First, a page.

Tuesday night, I heard Chris Matthews of MSNBC correct a lawyer he was interviewing about the Lewis “Scooter” Libby verdict. The lawyer for journalist Matt Cooper, Dick Sauber, had used the term “scapegoat.” A scapegoat, Matthews said, is a person who didn’t do anything wrong but has to take the blame for others. Denis Collins, the Libby juror who talked to the press after the verdict, said that the jurors wondered if Libby was the “fall guy.” A fall guy is someone who is left to take the blame when a scheme fails. Matthews was right to note the difference. (I checked the dictionary to be sure of the definitions.)
The “scapegoat” term came up in the Libby defense. Libby’s attorney, Theodore V. Wells Jr., said that his client was concerned about “being scapegoated.” Collins seemed to understand the nuance of the terms when he said that the jurors wondered about Libby’s role. Collins said, “It seemed like he was, as Mr. Wells [his lawyer] put it, he was the fall guy.”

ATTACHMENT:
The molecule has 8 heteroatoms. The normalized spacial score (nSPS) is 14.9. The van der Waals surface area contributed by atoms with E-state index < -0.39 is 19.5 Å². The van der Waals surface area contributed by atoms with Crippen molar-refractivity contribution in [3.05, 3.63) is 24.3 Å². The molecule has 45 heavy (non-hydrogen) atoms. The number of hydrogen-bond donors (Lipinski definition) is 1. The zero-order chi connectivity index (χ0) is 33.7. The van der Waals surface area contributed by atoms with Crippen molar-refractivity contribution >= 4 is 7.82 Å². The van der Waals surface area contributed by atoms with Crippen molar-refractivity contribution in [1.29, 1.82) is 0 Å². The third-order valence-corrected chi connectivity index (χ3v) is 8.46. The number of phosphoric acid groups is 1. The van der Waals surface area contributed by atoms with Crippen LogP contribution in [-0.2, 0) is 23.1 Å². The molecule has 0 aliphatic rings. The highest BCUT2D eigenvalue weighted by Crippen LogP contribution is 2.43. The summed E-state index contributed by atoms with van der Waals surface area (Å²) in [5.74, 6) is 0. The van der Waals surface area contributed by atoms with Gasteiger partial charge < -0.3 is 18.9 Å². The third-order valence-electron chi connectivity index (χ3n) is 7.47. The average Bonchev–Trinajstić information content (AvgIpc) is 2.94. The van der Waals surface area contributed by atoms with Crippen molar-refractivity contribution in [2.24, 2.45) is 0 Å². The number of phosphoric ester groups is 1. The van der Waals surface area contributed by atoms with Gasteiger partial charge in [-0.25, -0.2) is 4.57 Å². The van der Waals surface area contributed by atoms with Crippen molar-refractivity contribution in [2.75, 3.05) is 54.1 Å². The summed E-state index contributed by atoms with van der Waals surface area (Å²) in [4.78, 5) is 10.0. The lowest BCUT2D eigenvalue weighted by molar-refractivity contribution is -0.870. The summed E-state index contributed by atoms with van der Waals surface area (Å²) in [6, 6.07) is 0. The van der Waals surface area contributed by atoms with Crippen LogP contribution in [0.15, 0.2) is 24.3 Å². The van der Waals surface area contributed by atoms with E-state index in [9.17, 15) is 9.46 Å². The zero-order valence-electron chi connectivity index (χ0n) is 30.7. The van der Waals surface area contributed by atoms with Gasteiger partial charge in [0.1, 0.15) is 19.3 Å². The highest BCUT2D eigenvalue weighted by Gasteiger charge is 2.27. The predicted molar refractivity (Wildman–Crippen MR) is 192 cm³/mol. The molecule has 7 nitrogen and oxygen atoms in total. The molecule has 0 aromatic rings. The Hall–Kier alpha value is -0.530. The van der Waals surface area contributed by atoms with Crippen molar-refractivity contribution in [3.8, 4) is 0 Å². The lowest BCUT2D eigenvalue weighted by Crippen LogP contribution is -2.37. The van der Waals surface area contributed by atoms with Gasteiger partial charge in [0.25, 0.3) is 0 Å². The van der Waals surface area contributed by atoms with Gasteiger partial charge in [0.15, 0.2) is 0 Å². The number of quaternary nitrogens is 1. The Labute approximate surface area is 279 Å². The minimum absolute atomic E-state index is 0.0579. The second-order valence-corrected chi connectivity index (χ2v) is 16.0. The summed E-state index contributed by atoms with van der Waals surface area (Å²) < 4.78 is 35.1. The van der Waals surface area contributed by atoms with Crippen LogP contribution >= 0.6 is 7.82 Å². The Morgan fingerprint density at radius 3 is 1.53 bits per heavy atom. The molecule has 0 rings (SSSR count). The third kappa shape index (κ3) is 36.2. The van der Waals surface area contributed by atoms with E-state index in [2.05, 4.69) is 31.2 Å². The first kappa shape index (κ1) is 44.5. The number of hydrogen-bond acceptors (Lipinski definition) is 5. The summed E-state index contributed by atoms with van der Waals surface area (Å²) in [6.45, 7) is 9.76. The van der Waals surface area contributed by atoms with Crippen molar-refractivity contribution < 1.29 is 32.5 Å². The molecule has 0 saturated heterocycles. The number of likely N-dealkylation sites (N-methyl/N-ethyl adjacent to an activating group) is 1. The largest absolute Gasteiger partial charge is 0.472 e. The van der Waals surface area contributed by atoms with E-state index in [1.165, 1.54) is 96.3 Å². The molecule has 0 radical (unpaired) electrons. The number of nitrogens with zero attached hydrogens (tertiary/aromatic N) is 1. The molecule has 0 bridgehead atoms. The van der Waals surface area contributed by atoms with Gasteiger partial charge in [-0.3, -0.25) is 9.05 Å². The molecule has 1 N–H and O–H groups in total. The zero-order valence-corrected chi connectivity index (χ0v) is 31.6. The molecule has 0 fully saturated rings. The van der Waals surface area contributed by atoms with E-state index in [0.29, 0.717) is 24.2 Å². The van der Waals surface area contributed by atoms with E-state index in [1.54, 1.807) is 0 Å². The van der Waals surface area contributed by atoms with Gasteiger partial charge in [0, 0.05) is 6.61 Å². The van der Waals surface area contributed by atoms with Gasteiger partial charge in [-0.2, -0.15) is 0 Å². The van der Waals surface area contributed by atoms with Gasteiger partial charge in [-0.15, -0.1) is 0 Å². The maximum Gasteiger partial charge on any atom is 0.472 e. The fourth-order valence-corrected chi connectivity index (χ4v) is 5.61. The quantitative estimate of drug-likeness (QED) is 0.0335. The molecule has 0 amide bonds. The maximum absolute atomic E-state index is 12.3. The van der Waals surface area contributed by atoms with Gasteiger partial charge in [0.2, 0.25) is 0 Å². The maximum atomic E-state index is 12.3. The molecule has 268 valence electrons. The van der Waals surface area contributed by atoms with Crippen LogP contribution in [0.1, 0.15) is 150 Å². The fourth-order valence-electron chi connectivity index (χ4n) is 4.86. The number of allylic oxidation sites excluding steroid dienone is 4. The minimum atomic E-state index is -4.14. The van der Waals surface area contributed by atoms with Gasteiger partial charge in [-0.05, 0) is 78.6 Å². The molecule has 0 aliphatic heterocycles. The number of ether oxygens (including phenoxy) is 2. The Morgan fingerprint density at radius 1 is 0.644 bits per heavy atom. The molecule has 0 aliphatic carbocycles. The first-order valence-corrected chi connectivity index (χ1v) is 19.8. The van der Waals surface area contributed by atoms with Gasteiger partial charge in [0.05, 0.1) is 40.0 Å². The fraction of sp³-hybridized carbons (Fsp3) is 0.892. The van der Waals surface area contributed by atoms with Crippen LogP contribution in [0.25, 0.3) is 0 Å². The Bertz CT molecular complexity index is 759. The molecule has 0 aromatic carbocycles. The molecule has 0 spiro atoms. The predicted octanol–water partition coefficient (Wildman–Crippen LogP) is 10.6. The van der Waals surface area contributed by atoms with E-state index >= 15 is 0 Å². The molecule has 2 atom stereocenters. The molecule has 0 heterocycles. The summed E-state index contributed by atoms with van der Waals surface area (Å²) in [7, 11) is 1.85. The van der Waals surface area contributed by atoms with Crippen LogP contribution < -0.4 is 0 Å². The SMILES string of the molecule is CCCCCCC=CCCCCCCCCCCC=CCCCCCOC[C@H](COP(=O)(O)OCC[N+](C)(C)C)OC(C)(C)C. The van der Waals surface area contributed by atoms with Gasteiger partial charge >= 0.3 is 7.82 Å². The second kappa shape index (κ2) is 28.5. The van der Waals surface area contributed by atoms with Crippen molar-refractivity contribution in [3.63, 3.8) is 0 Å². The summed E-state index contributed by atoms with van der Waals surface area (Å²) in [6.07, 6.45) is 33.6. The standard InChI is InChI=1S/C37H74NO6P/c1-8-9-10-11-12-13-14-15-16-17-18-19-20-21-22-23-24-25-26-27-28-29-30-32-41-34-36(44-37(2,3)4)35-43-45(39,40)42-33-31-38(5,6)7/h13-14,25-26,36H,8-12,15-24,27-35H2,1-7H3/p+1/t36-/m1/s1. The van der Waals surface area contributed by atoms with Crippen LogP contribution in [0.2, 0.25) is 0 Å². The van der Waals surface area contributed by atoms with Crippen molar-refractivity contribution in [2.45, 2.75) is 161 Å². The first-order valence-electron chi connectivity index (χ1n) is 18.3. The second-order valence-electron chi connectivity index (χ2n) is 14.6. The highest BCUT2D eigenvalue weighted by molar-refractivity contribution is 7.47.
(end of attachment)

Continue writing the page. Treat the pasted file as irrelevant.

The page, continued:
The terms “fall guy” and “scapegoat” appear in quotation marks in reports about the Libby trial, as they should. They are loaded, and as Matthews’ discussion shows, they are subject to different interpretations.
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